This is the stage which I, and many other budding producers who I have talked to, tend to neglect more than any other, despite a solid arrangement being absolutely vital to the listenability (yes, I just invented that word) of your tune. A poorly structured song will just not sit right in peoples ears because they are used to a certain classic length and order of verses, choruses and all the bits in between. If you are making music for the club you need to arrange your tune making sure the intro and outro are 'DJ friendly', and if you want to make a successful pop tune convention suggests that there is an even more rigid formula to follow.
So why do people tend to neglect structure and arrangement? Looking through my hard-drive you will find probably 80% of my tunes are unfinished. I create a hook and start to arrange; then I get frustrated or bored and say I will come back to that one and finish it later but I rarely do. I think the main reasons are that it simply isn't as fun or straightforward as creating the 4 or 8 bar loop; the rigid rules and fiddly, time consuming nature can sap the enjoyment out of the whole process. Also, even when you create a great hook, by the time you get to these final stages, you have listened to the same 8 bars so many times that you can literally grow sick of the sound of it.
But you must complete your tracks, resisting the urge to move on if you think you are on to a winner because, 1) if you leave it a while, you often will have lost the verve and enthusiasm when you return 2) you will have nothing to show for all your hours of hard work, 3) as a DJ, there is nothing quite like the feeling of satisfaction when you mix your tune in to another for the first time, and crucially 4) your learning curve will plateau and you will stop improving.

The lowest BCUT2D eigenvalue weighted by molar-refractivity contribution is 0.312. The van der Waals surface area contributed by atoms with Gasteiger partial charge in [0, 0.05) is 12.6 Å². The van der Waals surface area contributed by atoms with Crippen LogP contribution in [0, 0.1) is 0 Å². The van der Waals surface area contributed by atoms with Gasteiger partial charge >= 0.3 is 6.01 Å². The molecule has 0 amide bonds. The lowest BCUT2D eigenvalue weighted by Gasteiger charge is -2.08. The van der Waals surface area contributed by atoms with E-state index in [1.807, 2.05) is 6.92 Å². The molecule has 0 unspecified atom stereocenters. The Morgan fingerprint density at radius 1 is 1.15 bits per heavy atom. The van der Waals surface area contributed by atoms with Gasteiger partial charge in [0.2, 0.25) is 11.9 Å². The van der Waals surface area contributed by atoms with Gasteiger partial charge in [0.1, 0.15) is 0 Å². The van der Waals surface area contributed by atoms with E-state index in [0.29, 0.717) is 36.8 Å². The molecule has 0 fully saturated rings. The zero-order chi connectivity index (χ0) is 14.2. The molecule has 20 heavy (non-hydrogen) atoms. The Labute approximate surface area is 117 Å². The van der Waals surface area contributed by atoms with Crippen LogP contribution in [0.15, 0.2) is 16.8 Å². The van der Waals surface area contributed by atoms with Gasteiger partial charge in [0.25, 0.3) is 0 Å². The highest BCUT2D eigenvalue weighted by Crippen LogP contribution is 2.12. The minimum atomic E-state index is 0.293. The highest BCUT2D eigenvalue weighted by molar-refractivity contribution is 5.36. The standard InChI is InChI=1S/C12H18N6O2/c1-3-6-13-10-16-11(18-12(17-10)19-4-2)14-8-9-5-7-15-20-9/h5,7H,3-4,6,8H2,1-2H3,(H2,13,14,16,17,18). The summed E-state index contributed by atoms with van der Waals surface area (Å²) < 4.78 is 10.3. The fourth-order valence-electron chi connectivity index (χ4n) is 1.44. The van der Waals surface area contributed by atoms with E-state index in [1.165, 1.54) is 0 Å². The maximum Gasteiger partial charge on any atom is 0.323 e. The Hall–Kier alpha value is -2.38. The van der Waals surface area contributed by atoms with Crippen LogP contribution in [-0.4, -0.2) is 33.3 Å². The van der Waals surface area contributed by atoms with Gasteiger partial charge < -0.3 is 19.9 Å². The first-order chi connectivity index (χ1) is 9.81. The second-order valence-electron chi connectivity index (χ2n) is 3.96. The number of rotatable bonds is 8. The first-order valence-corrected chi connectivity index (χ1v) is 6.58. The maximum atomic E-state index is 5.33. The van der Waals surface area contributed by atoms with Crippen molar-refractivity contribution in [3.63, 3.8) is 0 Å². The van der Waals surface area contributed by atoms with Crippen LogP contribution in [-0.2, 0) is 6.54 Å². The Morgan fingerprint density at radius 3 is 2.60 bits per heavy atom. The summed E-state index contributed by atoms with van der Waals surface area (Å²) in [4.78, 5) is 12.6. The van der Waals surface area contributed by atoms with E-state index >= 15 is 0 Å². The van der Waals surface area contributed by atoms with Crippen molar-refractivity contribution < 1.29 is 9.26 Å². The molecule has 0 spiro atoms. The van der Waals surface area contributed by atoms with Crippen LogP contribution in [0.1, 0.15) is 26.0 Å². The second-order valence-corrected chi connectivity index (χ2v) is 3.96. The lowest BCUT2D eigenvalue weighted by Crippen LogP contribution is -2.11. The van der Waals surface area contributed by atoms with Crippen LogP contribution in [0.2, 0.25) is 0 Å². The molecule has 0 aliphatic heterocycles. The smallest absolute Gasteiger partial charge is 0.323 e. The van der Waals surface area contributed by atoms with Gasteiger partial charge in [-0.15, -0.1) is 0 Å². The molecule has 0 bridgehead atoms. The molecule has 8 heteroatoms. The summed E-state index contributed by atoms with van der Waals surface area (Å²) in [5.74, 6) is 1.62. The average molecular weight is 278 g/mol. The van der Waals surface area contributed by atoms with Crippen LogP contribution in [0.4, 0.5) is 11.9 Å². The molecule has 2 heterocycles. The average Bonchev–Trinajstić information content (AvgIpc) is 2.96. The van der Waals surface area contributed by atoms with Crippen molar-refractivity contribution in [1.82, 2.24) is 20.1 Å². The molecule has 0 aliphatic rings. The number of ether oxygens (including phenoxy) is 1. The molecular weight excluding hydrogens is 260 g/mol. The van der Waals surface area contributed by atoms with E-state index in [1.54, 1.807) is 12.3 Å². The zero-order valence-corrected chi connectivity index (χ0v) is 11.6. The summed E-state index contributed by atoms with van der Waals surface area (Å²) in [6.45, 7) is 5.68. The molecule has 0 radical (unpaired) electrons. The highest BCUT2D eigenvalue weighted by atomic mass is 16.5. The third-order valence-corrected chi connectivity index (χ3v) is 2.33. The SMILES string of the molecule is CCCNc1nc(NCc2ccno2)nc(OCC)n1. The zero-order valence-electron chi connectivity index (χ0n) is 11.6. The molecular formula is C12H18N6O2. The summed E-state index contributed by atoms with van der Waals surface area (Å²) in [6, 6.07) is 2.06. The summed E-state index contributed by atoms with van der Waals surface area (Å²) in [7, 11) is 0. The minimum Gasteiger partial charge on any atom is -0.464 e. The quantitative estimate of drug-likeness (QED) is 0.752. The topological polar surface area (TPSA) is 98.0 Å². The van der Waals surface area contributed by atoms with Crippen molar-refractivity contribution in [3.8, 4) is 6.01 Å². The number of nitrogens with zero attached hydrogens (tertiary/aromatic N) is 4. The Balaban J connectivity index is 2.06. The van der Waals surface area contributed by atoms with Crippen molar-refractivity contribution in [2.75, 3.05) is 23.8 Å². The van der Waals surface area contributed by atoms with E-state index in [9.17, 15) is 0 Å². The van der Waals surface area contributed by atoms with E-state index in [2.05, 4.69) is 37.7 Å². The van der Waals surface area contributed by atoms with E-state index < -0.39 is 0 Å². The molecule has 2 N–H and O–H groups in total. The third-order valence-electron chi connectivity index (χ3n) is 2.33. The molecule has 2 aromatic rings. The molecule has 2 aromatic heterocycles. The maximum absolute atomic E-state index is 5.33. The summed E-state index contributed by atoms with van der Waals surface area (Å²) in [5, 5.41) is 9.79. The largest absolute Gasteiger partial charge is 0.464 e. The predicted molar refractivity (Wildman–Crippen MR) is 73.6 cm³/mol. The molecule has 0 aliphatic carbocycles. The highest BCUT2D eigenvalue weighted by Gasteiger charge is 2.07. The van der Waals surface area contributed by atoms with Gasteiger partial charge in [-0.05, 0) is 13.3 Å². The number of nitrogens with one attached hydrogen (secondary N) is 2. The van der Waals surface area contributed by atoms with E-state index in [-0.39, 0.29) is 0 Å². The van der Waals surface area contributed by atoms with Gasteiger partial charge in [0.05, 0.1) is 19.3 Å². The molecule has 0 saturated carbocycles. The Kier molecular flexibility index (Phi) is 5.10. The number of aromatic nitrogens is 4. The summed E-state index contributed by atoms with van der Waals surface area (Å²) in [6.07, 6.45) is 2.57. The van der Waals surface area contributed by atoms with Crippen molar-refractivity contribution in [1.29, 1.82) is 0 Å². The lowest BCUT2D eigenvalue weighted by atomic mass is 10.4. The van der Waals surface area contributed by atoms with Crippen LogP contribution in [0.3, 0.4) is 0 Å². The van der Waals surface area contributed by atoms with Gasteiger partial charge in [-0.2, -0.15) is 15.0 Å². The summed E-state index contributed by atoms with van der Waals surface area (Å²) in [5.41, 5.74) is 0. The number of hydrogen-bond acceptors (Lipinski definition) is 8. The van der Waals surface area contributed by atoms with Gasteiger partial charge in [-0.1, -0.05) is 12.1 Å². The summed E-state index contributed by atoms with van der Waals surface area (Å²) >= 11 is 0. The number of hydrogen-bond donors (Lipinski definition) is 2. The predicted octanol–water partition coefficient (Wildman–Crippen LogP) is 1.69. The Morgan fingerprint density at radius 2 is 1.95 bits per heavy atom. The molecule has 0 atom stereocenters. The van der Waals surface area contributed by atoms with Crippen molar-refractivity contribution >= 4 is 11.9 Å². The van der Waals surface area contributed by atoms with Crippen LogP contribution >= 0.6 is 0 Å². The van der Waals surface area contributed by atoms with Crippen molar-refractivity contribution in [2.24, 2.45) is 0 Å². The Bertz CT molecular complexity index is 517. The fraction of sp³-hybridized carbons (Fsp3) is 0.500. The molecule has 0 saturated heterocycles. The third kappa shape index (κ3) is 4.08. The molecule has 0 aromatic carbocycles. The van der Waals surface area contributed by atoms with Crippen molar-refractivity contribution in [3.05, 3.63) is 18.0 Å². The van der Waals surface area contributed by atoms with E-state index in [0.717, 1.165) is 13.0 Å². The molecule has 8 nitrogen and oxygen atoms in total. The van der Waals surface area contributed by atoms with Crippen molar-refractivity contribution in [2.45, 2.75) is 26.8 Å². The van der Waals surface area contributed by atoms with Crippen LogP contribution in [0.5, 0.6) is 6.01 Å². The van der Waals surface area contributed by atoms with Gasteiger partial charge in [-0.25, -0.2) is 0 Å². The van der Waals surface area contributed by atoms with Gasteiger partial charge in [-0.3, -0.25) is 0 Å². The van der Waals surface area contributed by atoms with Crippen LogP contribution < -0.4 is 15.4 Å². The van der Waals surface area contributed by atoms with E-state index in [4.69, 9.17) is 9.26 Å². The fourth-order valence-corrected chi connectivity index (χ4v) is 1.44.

So my tutor demonstrated some ways to develop our arranging skills, such as the A-Bing technique whereby you breakdown a track that you like in the Logic arrangement view, and then imitate the structure of that track using your own parts. This technique is also the starting block of making radio-edits, a vital tool for any producer who wants the tune he is working on to get mainstream radio play which, in this age of digital piracy, is perhaps a more realistic way of earning some serious cash from your music.
I'm sad to say next week is the culmination of this Introduction to Logic Production Course. There's a multiple choice test to check at least some the information has sunk in! And Ian will go through my final mix-down with me before I hand in my final project. So this coming week I'll be reading back through all my notes and putting the finishing touches to my track. Looking forward to getting my hands on my certificate and putting it all in to action…
See you next time.